What is in this article?:
Does the non-GMO Project verification, increasingly appearing on food, beverage, and personal care products threaten the the future of organics? Organic Connections, the magazine of Natural Vitality, takes a deeper dive.
Compatible with organics
Jim Riddle, coordinator, graduate student organic research grant program at the Ceres Trust and former chair of the National Organic Standards Board, doesn’t see a conflict between non-GMO verified and organic. “Many of those (non-GMO) claims appear on organic products, and they are compatible with organic products and messaging,” he says.
Furthermore Riddle says “Both mandatory GMO labels and voluntary non-GMO labels will force organic producers and marketers to up their game and describe how their production systems have been shown to protect soil health and water quality; prevent pesticide contamination; and build biodiversity better than non-organic systems.”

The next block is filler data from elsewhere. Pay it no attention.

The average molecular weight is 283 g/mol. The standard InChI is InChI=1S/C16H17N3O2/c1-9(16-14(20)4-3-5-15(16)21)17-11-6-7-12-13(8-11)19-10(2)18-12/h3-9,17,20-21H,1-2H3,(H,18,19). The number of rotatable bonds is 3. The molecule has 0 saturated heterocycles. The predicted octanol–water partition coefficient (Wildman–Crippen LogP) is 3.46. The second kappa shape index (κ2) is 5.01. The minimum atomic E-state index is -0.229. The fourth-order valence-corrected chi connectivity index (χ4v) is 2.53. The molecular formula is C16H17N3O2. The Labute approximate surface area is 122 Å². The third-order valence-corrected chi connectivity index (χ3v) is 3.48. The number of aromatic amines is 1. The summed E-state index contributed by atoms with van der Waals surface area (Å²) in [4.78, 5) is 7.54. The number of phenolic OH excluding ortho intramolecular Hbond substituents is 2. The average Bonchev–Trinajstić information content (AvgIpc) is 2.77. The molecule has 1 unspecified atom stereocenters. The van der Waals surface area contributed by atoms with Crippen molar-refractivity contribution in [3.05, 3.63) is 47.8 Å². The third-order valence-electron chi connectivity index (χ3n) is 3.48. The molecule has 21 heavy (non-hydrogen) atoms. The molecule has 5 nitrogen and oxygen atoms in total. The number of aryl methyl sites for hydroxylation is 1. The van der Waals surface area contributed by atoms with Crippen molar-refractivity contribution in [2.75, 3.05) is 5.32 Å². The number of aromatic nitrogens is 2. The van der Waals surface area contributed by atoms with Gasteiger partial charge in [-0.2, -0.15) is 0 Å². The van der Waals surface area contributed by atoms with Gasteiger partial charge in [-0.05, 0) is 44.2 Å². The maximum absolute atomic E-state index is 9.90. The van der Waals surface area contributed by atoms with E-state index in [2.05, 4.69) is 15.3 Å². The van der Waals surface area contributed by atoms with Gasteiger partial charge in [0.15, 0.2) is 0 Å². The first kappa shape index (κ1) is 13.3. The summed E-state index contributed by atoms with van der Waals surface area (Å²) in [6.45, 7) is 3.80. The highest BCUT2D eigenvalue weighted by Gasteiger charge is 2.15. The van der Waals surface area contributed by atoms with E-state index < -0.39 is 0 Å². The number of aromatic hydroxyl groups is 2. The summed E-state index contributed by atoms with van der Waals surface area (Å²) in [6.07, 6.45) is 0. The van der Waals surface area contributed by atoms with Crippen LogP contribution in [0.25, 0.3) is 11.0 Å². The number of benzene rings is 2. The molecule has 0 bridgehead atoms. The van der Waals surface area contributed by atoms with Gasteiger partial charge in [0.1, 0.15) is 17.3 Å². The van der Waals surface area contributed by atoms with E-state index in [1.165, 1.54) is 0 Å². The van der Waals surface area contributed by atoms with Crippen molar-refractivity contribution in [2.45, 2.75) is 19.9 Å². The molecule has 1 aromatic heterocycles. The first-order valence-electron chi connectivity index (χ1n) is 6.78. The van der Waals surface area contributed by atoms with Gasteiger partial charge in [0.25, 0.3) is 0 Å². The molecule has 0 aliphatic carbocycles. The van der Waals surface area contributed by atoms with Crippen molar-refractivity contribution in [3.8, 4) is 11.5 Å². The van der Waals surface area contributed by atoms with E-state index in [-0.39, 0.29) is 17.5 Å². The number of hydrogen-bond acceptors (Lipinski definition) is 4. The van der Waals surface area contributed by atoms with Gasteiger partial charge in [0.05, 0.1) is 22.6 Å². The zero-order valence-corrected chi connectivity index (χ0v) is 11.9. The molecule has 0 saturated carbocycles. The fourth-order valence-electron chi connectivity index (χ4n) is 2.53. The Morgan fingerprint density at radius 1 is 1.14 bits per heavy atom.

As Riddle points out, many organic products also feature the Non-GMO Project verified seal. According to Megan Westgate, Non-GMO Project executive director, more than half of the Project’s 9,000 verified products are organic.
Also, leading organic food companies such as Eden Foods, Nature’s Path, and Lundberg Family Farms have been strong supporters of the Non-GMO Project since its founding.
Westgate says both labels are needed to help consumers avoid GMOs. “We are committed to helping people understand the respective values of certified organic and Non-GMO Project verified, and we regularly encourage people to seek out both labels as the gold standard,” she says.
Ken Whitman, president of Natural Vitality [and publisher of Organic Connections], which sells organic supplements that are also Non-GMO Project verified, says the non-GMO label is needed. “All food isn’t organic and in the absence of GMO labeling there needs to be a way shoppers can be assured that the products they are buying are not genetically modified. The Non-GMO Project has filled that need,” he says.